It is very difficult to describe the singing and tunes. Some are toe-tapping, some insert themselves into your head and go round and round, others just flow right over you. Some of the touches are incredible, in some songs it sounds like the animals, not just 'sounds like the animals' as a metaphore, but actually sounds like horses whinneying. Really good.

  1. Khuur Melodies - A song expressing, and exulting, the quiet, soft sounds of the Altai, the Hangai and the Gobi plains.
  2. Altai Praise Song - A ubiquetous tune, played by every Mongolian musician. This makes it a way to judge the style and qualities of the artist among Mongols. Its performance, on the Altai itself, during Tsagan Sar4 is still a venerated, sacred event.
  3. Khoomil - An overtone song, performed by Ganzorig. About a man racing towards his irresistable love, on the best of all horses - a pacer.
  4. The Nicest Auburn Horses - This song celebrates the most special of horses, which deserves to have the most delicate saddle, from the hand of Sanbuu5 himself, because of its extrodinary character.
  5. Bordshigan - This song is about the village Bordshigan and the traditions and ways of its famous craftsmen.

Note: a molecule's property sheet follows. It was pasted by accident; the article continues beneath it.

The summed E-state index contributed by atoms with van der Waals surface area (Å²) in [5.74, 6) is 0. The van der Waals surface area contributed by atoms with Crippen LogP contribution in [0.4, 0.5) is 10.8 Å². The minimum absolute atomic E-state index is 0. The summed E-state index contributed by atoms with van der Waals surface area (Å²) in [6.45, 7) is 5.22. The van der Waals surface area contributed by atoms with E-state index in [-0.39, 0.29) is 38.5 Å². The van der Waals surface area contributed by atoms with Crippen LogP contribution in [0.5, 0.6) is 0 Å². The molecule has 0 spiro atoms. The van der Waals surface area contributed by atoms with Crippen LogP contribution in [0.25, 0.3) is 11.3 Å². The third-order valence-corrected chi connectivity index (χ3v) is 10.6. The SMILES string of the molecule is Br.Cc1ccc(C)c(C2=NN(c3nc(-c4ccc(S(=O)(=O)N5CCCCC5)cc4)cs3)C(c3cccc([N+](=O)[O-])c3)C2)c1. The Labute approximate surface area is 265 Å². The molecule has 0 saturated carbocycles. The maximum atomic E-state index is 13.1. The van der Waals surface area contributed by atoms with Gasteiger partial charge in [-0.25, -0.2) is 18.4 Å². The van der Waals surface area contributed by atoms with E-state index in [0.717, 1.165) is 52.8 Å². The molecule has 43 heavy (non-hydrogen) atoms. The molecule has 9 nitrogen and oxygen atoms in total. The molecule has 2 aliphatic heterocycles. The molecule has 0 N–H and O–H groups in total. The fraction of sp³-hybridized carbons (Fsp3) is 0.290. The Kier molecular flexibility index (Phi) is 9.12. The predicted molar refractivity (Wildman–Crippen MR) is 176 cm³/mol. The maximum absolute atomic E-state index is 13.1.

6. The Five Kazakhs - An air based on a legend about Kazakhs who raid and plunder a Mongolian village.
  7. The Trot of an Uulgan Shar Camel - This is what the CD insert says about this song, 'Every morning camels spread their piteous-sounding cries over the vast plains of the Gobi desert. The moving moos of the camels bring Mongols to tears, while the Mongols' khuur-play can bring camels to tears. Here the khuur renders the camelmoose, preceded by the rather shaky camel trot. Beware, this mutual tearjerker may do you brown, too!'
  8. Khookhoo Namjil - The name of a legendary frontier guard. This man is said to have produced the first Mongolian fiddle, the argasuun, from the parts of his best horse when it died, so it would live forever.
  9. Praise Song to the Military Horses - From the CD insert, 'Under the roof of blue Mongolia, the horse army, famous the world over. The historical army praised forever.'
  10. The Four Oirat Tribes - The CD insert says 'When the Mongols move to new pastures, not only their hearts cry. The dog peeps silently and breathes restlessly, while the horses, the camels and the young cattle, grown attached to the place, move on in silence'. What more can be said.
  11. Four Mountains - Again the CD insert says it best when it says, 'Musings about a lost love at the sight of a vunerable chicken hidden in a chasm.'
  12. Ode to Mandukhai Khutan - A song about this famous woman, the only known female leader in Mongolian history.
  13. The Black Dragonfly from the Gobi - As a Mongol sits in his ger6 or arwan nek davger te baishin7 a Black Dragonfly, from teh Gobi Desert flies by.